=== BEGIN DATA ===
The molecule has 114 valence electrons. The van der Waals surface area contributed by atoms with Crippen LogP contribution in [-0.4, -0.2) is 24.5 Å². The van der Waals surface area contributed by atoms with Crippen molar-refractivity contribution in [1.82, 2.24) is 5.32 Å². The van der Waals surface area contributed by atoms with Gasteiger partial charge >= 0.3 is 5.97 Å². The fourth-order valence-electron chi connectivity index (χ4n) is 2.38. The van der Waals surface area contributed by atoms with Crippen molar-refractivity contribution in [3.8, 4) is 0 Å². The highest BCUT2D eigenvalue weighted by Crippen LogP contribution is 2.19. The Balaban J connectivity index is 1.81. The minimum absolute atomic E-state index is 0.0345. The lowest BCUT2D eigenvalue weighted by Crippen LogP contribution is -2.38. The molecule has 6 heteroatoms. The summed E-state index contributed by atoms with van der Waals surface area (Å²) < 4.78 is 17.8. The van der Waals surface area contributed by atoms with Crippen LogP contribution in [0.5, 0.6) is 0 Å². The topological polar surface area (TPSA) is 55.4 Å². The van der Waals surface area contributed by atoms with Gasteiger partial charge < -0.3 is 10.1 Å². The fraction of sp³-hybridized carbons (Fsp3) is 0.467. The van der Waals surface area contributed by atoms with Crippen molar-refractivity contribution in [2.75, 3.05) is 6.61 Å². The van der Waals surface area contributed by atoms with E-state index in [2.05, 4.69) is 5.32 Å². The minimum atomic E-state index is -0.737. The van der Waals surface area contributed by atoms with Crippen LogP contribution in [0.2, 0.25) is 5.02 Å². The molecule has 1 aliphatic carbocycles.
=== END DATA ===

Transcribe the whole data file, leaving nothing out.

The molecule has 114 valence electrons. The van der Waals surface area contributed by atoms with Crippen LogP contribution in [-0.4, -0.2) is 24.5 Å². The van der Waals surface area contributed by atoms with Crippen molar-refractivity contribution in [1.82, 2.24) is 5.32 Å². The van der Waals surface area contributed by atoms with Gasteiger partial charge >= 0.3 is 5.97 Å². The fourth-order valence-electron chi connectivity index (χ4n) is 2.38. The van der Waals surface area contributed by atoms with Crippen molar-refractivity contribution in [3.8, 4) is 0 Å². The highest BCUT2D eigenvalue weighted by Crippen LogP contribution is 2.19. The Balaban J connectivity index is 1.81. The minimum absolute atomic E-state index is 0.0345. The lowest BCUT2D eigenvalue weighted by Crippen LogP contribution is -2.38. The molecule has 6 heteroatoms. The summed E-state index contributed by atoms with van der Waals surface area (Å²) < 4.78 is 17.8. The van der Waals surface area contributed by atoms with Crippen LogP contribution in [0.5, 0.6) is 0 Å². The topological polar surface area (TPSA) is 55.4 Å². The van der Waals surface area contributed by atoms with Gasteiger partial charge < -0.3 is 10.1 Å². The fraction of sp³-hybridized carbons (Fsp3) is 0.467. The van der Waals surface area contributed by atoms with Crippen molar-refractivity contribution in [2.75, 3.05) is 6.61 Å². The van der Waals surface area contributed by atoms with E-state index in [2.05, 4.69) is 5.32 Å². The minimum atomic E-state index is -0.737. The van der Waals surface area contributed by atoms with Crippen LogP contribution in [0.2, 0.25) is 5.02 Å². The molecule has 1 aliphatic carbocycles.